Somewhere in the Car

(The Spider Song)

Words & Music: Pat Drummond (5.25)

Dateline... Thredbo, NSW

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Australia contains the most bewildering array of venomous 'creepy crawlies' imaginable. For overseas visitors, the mere apparition of a single Huntsman Spider is enough to inspire paroxysms of fear. Growing up in Australia, we've somewhat learned to co-exist with snakes and large spiders and many of our tall tales have focused on them. In the tradition of Banjo's Paterson's "Johnson's Snakebite Antidote" comes this somewhat blacker tale (concerning the deadly Funnel Web Spider) which I was inspired to write after a close encounter of the mobile kind in the Walcha Ranges.


It came out of the dashboard, barely two foot from her face,

when the heating fan inside the vent began to oscilate.

She could not believe her eyes.

She thought the vent had come alive,

as the probing legs came blackly through the grate.

A spiky sheet of fear flew up her back.

She fought to force her fingers to relax;

but with one eye on the grate,

she stabbed blindly at the grate

and the battered Holden skidded off the track.


It squeezed past the plastic, fell forward with a 'plop';

she screamed and watched it run back through the car.

Like a herky-jerky doll, spring-loaded in a box,

she catapulted through the door onto the tar.

The night air hit her body like a blow.

It was very nearly four degrees below.

On the back road to Khancoban, from the lights of Jindabyne,

she'd been running with the coming of the snow.


Chorus: It's somewhere in the Car! Lord, it's somewhere in the car!

The cabin light's not working and the night is deathly dark.

You know there's matches somewhere, but you don't where they are;

and the damn thing is somewhere in the Car!


She'd driven down from Sydney, where it must have got on board.

She knew it was a Funnel Web; she'd seen the things before.

But they're rarely quite as large, or as ugly and as fast,

as the thing that she'd seen running on the floor.

Now she flipped the driver's rear door open wide;

but the moon was gone, she couldn't see inside.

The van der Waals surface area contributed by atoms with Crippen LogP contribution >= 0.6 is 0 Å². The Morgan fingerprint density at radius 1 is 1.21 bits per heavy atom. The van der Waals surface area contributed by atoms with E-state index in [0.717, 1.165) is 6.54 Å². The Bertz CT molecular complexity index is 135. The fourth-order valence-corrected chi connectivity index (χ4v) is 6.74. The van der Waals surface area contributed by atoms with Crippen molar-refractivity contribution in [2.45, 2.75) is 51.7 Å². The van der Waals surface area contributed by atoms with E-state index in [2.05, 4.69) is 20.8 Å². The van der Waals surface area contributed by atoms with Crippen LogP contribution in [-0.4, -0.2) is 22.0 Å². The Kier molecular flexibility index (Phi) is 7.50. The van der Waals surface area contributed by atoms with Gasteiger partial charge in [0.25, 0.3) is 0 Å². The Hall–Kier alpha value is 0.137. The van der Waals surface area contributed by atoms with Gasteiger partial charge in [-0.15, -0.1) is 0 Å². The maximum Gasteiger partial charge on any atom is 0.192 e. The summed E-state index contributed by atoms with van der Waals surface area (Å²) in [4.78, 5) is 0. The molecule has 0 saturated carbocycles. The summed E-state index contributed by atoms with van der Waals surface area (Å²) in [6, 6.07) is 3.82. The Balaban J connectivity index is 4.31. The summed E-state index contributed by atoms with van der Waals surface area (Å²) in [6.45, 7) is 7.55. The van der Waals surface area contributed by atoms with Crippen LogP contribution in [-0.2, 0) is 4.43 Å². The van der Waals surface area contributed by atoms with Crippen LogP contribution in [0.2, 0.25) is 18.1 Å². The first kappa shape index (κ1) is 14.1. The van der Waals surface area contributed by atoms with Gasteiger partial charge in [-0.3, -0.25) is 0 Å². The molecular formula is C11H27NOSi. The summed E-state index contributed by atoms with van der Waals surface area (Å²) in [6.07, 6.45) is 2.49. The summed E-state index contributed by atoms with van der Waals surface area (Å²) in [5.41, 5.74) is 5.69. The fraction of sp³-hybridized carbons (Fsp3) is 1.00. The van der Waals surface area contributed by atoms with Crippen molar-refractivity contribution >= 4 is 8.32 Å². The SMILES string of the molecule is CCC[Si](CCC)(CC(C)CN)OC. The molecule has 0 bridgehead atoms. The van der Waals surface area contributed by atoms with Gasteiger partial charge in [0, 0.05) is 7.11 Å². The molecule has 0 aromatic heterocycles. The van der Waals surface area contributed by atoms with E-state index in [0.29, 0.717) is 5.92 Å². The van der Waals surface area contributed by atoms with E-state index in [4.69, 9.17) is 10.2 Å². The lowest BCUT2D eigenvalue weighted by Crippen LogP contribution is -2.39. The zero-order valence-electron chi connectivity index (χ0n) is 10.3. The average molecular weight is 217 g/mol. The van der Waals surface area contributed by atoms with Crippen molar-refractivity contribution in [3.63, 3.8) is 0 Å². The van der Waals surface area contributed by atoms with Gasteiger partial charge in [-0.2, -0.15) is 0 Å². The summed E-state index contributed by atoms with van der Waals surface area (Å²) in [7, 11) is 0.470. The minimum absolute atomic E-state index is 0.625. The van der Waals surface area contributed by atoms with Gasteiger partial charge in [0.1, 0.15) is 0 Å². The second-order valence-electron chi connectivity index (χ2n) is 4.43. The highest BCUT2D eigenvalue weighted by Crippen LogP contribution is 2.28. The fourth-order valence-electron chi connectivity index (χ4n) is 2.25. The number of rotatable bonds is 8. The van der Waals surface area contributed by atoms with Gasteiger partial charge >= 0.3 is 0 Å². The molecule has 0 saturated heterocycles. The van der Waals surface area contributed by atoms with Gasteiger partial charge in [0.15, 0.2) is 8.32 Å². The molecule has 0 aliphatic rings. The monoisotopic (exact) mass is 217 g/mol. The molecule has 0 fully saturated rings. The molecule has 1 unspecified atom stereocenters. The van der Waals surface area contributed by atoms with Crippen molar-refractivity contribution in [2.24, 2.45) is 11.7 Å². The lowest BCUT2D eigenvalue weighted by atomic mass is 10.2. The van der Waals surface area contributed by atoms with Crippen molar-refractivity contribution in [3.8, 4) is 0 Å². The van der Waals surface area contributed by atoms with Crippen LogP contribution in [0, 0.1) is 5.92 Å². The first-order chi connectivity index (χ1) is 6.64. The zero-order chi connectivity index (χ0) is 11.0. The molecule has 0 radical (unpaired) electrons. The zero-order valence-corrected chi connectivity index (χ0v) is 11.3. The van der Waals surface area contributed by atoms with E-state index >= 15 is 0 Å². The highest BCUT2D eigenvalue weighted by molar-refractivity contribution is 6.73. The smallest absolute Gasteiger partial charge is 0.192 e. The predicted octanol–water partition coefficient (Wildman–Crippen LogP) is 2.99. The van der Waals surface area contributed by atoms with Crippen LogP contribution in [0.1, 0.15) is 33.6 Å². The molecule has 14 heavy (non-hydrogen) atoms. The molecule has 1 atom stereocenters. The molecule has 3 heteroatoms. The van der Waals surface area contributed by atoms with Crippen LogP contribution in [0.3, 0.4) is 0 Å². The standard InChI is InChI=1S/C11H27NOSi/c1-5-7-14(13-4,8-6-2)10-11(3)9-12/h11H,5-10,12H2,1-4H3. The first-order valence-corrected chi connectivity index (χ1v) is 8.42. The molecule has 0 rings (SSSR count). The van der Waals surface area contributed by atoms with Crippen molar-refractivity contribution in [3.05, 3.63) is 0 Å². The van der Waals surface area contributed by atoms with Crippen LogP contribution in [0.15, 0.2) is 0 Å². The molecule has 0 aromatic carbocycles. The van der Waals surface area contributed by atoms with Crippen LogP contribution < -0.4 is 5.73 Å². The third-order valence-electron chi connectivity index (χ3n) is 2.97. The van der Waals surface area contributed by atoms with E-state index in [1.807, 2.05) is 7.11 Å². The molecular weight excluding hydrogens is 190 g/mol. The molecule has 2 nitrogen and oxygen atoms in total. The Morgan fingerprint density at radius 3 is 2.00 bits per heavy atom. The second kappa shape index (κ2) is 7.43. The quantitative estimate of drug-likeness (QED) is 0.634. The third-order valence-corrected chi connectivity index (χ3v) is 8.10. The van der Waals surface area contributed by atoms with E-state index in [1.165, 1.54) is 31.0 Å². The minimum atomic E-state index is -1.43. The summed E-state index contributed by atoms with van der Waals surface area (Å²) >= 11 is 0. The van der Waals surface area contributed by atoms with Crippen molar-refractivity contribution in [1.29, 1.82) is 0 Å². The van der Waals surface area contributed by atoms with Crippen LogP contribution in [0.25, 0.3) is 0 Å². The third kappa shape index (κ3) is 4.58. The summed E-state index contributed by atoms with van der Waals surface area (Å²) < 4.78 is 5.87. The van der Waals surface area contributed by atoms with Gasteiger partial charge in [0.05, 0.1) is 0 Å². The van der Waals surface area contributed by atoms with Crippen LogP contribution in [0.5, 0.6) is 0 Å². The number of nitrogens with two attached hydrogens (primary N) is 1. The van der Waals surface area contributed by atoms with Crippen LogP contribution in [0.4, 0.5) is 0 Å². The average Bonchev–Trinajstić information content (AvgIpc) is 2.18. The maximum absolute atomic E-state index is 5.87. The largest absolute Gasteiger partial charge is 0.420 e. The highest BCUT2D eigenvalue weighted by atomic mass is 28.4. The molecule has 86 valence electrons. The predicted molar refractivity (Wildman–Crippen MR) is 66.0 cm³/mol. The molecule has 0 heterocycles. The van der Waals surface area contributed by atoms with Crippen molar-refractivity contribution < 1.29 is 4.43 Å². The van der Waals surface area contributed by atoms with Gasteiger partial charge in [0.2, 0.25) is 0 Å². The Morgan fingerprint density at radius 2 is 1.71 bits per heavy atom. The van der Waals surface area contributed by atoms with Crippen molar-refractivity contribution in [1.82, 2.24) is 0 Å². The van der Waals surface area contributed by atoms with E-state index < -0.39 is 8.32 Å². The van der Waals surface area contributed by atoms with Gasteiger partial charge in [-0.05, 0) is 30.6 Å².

Under the empty biscuit packets and discarded burger wrappers,

there was far too many places it could hide.




(Spoken) So she walked round in front of the Holden and looked at it,

as it lay in the ditch like a wounded beast.

She knew no one else was coming up the road that night from Khancoban...

She wondered what the hell she was going to do.


Several feet of fallen tree had gone in through the grill

and the one remaining headlight glimmered dimly in the chill.

Then the first few flakes of white spun and danced along the light,

as the blizzard came in howling from the hills.

The horror of her situation dawned.

She knew she'd freeze unless she sheltered from the storm.

With every nightmare that she'd known,

she climbed back inside the Holden;

driven by the desperation to be warm.


Through the hours of the darkness she stared into the blackness.

Every muscle in her body quivering in wild alarm;

every time she thought she heard it as it skittered through the papers;

every time she thought she felt it on her arm.

The howling mountain blizzard locked it's fingers 'round their prison

and the storm clouds blotted out the stars.

"Hell, isn't hot at all", she thought, "it's colder than the grave!

And it runs on silent legs inside this car!"


Now the spider died at midnight, frozen by the alpine air,

but as it fell down from the roof... there was a scream of wild despair;

and next day they found her there, with a catatonic stare,

and the Funnel Web still tangled in her hair!

So they searched the woman's body for a bite.

Though there was none, she was dead and icy white.

The coroner said, "Probably, a stress-related coronary."

('cause he didn't want to say she'd died of fright!)




Now there's a scientist on the Sunday social page

who's just been married to a girl who's half his age;

while back in his laboratory at Sydney University...

there's a Funnel Web.... that's missing from it's cage.


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